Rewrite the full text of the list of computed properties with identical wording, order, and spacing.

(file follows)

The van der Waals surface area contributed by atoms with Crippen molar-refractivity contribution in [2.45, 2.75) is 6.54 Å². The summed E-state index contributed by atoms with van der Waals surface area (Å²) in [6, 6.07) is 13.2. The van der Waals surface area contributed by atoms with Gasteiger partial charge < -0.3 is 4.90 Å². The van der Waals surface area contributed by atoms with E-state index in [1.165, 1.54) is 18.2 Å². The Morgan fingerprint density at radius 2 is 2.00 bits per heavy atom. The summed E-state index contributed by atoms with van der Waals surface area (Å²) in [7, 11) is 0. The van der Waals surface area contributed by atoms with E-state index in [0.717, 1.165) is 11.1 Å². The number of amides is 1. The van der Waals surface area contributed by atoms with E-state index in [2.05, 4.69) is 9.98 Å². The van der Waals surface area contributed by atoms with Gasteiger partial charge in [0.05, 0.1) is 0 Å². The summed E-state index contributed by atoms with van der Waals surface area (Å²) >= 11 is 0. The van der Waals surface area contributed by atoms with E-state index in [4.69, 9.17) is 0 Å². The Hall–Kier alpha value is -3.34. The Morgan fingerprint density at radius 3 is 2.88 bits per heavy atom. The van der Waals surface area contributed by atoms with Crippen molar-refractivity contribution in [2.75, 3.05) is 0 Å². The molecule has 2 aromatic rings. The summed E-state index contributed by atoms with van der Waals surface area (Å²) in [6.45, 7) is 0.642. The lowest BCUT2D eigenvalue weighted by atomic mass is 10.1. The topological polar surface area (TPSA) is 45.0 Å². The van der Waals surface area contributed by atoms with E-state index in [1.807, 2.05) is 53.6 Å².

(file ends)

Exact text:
The van der Waals surface area contributed by atoms with Crippen molar-refractivity contribution in [2.45, 2.75) is 6.54 Å². The summed E-state index contributed by atoms with van der Waals surface area (Å²) in [6, 6.07) is 13.2. The van der Waals surface area contributed by atoms with Gasteiger partial charge < -0.3 is 4.90 Å². The van der Waals surface area contributed by atoms with E-state index in [1.165, 1.54) is 18.2 Å². The Morgan fingerprint density at radius 2 is 2.00 bits per heavy atom. The summed E-state index contributed by atoms with van der Waals surface area (Å²) in [7, 11) is 0. The van der Waals surface area contributed by atoms with E-state index in [0.717, 1.165) is 11.1 Å². The number of amides is 1. The van der Waals surface area contributed by atoms with E-state index in [2.05, 4.69) is 9.98 Å². The van der Waals surface area contributed by atoms with Gasteiger partial charge in [0.05, 0.1) is 0 Å². The summed E-state index contributed by atoms with van der Waals surface area (Å²) >= 11 is 0. The van der Waals surface area contributed by atoms with E-state index in [4.69, 9.17) is 0 Å². The Hall–Kier alpha value is -3.34. The Morgan fingerprint density at radius 3 is 2.88 bits per heavy atom. The van der Waals surface area contributed by atoms with Crippen molar-refractivity contribution in [2.75, 3.05) is 0 Å². The molecule has 2 aromatic rings. The summed E-state index contributed by atoms with van der Waals surface area (Å²) in [6.45, 7) is 0.642. The lowest BCUT2D eigenvalue weighted by atomic mass is 10.1. The topological polar surface area (TPSA) is 45.0 Å². The van der Waals surface area contributed by atoms with E-state index in [1.807, 2.05) is 53.6 Å².